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CRE delinquency rates up by 28 basis points in June

Much has been written about a looming wall of commercial mortgage-backed securities that will either have to be refinanced or paid off in 2017. About $2.4 billion in CMBS issued in 2006 and 2007 were classed as delinquent in June, and experts believe that this could have caused delinquency rates in Missouri and around the country to soar to 5.75 percent. The 28 basis point surge is the biggest increase in five years according to a real estate information and consultancy firm. The delinquency rate stood at 4.6 percent in June 2016.

Due diligence in commercial property transactions

Commercial property buyers in Missouri and around the country may be drawn to an office building, retail store or warehouse because it is located in a thriving area or has the potential to provide solid returns, but they will usually wait until due diligence efforts have been completed before making any kind of commitment. During the due diligence process, commercial real estate investors seek to learn more about the financial, legal and physical condition of properties.

Loan refinancing becoming more difficult for owners and banks

Commercial property developers in Colorado and around the country generally take short loans of between five and seven years to get their projects started. These loans must then be paid off and refinanced after construction work has been completed. Sources of refinancing capital have been relatively easy to find in recent years as the economy thrived and commercial property values soared, but industry experts say that a confluence of factors is now making things far more difficult for developers in need of cash.

Foreign investors still bullish on American CRE

Investors in Missouri and around the country are drawn to commercial properties because they generally offer robust yields and provide a hedge against inflation, and a report from the National Association of Realtors suggests that foreign investors also see American office buildings, warehouses and stores as safe places to put their money. The trade group's Commercial Real Estate International Business Trends survey reveals that one in five of the realtors who closed a commercial property deal in 2016 did so with a foreign investor.

Slowdown in real estate lending sharpest in commercial sector

Real estate experts in Missouri and around the country have predicted for some time that rising interest rates and more conservative lending practices would make financing more difficult to come by for property developers and investors. Data released recently by the Mortgage Bankers Association suggests that these effects are now being felt. The trade group reports that mortgage closings in 2016 were down by 3 percent overall and 7 percent in the fourth quarter.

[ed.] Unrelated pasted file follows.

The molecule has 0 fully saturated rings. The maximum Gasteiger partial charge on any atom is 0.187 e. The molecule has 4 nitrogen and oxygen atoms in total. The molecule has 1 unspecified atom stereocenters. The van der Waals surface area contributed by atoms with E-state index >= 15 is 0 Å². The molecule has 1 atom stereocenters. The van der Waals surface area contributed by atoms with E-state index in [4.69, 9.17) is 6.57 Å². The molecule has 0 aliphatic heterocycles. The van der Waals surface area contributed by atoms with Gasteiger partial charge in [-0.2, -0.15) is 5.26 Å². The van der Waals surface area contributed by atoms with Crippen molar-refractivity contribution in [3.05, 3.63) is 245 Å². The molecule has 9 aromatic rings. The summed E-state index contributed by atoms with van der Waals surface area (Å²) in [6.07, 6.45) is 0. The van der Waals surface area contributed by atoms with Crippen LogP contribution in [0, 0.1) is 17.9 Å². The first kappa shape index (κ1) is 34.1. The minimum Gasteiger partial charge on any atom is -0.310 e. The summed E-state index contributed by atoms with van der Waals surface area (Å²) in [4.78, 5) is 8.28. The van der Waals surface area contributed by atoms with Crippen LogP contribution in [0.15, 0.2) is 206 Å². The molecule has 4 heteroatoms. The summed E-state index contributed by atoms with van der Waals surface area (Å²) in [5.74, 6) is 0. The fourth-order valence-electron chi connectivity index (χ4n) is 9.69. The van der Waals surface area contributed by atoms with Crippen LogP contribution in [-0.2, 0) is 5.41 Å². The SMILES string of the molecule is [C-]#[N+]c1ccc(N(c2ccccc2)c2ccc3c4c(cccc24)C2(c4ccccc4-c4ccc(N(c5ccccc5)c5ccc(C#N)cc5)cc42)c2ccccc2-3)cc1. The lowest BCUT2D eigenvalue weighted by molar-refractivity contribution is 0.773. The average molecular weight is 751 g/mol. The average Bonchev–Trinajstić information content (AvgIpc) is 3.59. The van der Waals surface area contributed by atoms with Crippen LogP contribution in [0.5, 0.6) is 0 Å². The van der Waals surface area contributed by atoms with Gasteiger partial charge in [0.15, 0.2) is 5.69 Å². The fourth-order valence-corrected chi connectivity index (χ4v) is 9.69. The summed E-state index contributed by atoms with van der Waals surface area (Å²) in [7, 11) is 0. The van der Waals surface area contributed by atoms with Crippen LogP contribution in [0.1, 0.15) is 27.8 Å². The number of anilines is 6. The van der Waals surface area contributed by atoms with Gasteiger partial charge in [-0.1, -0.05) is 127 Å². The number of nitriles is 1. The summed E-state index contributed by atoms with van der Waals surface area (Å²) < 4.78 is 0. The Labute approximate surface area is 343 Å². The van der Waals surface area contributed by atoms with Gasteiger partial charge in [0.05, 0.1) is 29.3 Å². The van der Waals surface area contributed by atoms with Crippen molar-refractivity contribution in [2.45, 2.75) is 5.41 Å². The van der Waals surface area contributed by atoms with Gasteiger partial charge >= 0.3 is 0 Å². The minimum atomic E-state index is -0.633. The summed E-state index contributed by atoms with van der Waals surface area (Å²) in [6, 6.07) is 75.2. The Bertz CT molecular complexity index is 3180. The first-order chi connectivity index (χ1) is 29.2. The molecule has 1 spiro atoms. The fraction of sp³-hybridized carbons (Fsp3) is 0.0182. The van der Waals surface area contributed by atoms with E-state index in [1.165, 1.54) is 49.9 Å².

Political uncertainty may be cause of CRE slowdown

Data from leading research and brokerage firms suggests that commercial property developers in Missouri and around the country are finding it increasingly difficult to secure financing for their latest projects. Property sales figures in the first quarter of 2017 for the nation as a whole were down by 18 percent compared to a year ago according to Real Capital Analytics, but Cushman & Wakefield have reported that they plunged by an alarming 58 percent in New York City.

Commercial property investing offers many advantages

Real estate investors in Missouri and around the country are becoming increasingly interested in commercial properties like offices, stores warehouses and garages. Commercial landlords generally have more businesslike relationships with their tenants, and they rarely have to deal with minor issues or address petty grievances. Most business tenants have reliable sources of income, and they also tend to be more stable and predictable than residential renters.

An overview of the commercial lending market

Nationally, the commercial real estate lending market has begun to tighten as lenders begin to hit capital control restrictions. Other regulatory restrictions may further tighten the commercial real estate lending market. However, those looking to develop Colorado properties may find that there are plenty of opportunities to borrow money. This is because commercial real estate markets correlate highly to local economic conditions.

What to expect during commercial lease transactions

When opening a new or additional business location, Missouri business owners will face plenty of vital details to address first. Besides the work involved in the physical move, there may be some unexpected or unknown issues to handle after a commercial lease is signed, such as licenses and permits, lease details and multiple inspections.

Commercial real estate and increasing interest rates

Missouri commercial real estate investors and developers likely know that the Federal Reserve raised interest rates in March 2017. It was the third interest rate increase since December 2015, and it appears that there will two additional rate increases in 2017. While interest rate hikes usually indicate a stronger economy, this may not necessarily be the case right now. The Fed's chair has gone on record saying that she only expects moderate growth in coming years.

Our condo association was faced with monumental construction issues thanks to the original developer of our complex. We were cash poor and in no position to get legal representation without a contingency fee arrangement. Luckily for us, Scott Long and Burke Robinson were willing to take us on as clients. Their work ethic, professionalism and knowledge of condominium construction served our association very well. Any association would be well served in hiring these gentlemen to represent them.

Board of Directors - Plaza Gardens on the Lake Condominium Owners’ Association Lake of the Ozarks, MO

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